Muskoka To-DAILY

Last night for Hay Fever at Opera House

By Marilyn de Lang

Quintessentially British, but American-inspired, Noel Coward’s Hay Fever is a sparkling portrayal of what can go awry when the unwitting bourgeoisie are exposed to the outrageously bohemian.

Hwy Fever is one of Noel Coward's hardest plays to do well - and the this local cast has done it.

Hwy Fever is one of Noel Coward’s hardest plays to do well – and the this local cast has done it.

The play centres on the Bliss family — the melodramatic matriarch, Judith; her preoccupied novelist husband, David; and their spoiled adult children, Simon and Soren. With a rather tenuous grasp on reality, parents and offspring instinctively diminish their chronic ennui with contrived dramatic intrigue.

Unbeknownst to the others, each of them has invited a weekend visitor: a distinguished diplomat, a shy flapper, a young boxer, and a jaded sophisticate. While rather a mixed bag themselves, the guests do adhere to convention and decorum; and they are considerably discomfited when plunged into the family’s bewildering dynamics, with hilarious results. The audience will find itself equally engaged in the perplexing task of sorting out reality from artifice.

Coward’s wickedly biting comedies reveal the clear eye of an outsider’s perspective on England’s high society of the day. Despite an impoverished background, he became the darling of the aristocracy by virtue of his charm and ambition, and their foibles provided him with rich material.

Hay Fever found its genesis in Coward’s 1921 visit to New York City during the heyday of the Jazz Era. He spent considerable time with newfound friends: a flamboyant actress, her playwright husband, and their boisterous children. Their wild flirtations and bizarre games (often at the expense of their hapless guests) resonate in the Bliss family’s eccentricities.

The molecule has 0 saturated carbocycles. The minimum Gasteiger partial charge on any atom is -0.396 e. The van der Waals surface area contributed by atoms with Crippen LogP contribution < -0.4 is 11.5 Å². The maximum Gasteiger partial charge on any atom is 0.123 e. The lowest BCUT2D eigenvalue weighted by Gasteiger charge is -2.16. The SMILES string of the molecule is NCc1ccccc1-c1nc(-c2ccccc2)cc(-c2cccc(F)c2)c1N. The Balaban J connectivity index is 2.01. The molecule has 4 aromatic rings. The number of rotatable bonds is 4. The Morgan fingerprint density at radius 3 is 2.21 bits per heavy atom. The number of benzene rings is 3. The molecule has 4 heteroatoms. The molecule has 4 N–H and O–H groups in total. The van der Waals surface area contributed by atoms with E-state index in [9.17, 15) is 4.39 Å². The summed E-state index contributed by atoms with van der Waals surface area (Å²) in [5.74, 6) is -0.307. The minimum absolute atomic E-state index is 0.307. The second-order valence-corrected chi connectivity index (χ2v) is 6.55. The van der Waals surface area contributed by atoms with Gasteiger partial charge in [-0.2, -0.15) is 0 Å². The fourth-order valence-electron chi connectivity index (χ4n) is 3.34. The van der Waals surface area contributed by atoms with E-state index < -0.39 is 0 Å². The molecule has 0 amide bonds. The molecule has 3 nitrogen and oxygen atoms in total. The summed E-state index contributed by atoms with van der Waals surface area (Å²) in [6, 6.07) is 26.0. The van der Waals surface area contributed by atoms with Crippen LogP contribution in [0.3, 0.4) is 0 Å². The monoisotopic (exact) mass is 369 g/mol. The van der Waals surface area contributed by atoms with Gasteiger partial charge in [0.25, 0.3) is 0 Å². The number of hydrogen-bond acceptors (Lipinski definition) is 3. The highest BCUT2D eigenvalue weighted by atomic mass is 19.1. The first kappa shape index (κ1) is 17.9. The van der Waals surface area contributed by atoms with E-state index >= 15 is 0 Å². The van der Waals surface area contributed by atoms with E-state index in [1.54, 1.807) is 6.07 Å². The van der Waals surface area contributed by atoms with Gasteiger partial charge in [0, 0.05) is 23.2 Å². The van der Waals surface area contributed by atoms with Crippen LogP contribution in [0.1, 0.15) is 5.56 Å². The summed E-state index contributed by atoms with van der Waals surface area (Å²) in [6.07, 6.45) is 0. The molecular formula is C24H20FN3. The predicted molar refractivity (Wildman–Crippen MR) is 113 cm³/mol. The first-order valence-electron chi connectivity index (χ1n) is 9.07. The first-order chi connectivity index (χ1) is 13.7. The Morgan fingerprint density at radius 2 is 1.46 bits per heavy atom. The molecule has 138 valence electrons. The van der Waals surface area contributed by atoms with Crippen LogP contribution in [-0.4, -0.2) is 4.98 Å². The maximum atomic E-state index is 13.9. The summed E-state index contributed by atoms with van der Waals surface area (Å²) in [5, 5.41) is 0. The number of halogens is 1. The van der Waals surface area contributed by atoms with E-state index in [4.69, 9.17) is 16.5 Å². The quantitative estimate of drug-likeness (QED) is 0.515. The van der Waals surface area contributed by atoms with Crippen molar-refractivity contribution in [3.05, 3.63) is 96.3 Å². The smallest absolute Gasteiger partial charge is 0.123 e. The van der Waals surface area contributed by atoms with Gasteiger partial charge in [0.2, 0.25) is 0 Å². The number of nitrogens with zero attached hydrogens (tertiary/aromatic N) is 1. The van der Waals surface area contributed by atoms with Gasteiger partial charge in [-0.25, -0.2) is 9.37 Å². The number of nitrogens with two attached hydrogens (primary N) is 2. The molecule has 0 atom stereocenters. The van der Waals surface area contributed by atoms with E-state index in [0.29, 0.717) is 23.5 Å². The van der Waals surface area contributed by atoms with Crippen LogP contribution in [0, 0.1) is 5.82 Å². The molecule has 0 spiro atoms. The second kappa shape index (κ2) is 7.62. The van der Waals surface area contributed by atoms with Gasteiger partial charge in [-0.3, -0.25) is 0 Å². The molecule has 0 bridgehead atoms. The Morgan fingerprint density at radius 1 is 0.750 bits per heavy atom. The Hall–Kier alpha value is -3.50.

This play was first presented on the stage of Gravenhurst’s Opera House by the Straw Hat Players in 1949, followed by a triumphant reprise by the famed Follows family in 2001. The Dragonfly Theatre, under the direction of Pru Donaldson, has once again captured the nuances that make this comedy of manners so highly entertaining.

The talented Emma Phillips portrays Judith’s idiosyncrasies with flair, while David Walton, as her husband, captures the remote vagueness of Coward’s self-absorbed novelist. Teal Cochrane (Soren) and Ryan Ferris (Simon) establish the comfortable rapport of the siblings, whether they are bickering or colluding. The other cast members — Nickolas Kulchar, Allen Hutchings, Myrna McBrien, Taylor Johann, and Lauren Saunders — are excellent in their roles as the tortured guests and long-suffering maid. The play is nicely paced, with music of the period enlivening the intermissions.

Gravenhurst Opera House celebrated the launch of its 80th season of summer theatre with a grand Soiree held on June 28th, hosted by the well-known actress, Marilyn Lightstone. The evening presented a loving retrospective of its history through narrative and performance, and previewed the fabulous offerings for the 2014 season, beginning with this charming rendition of Noel Coward’s Hay Fever.

Hay Fever runs July 9 to 19. Dinner, catered by Riverwalk Restaurant, will be served at 6:30 pm, with showtime at 8:00 pm. For more information, please visit the Gravenhurst Opera House website (www.gravenhurstoperahouse.com) or call the Box Office at 705-687-5550.

Short URL: http://www.muskokatodaily.com/?p=19113

Posted by on Jul 19 2014. Filed under Headlines. You can follow any responses to this entry through the RSS 2.0. Both comments and pings are currently closed.

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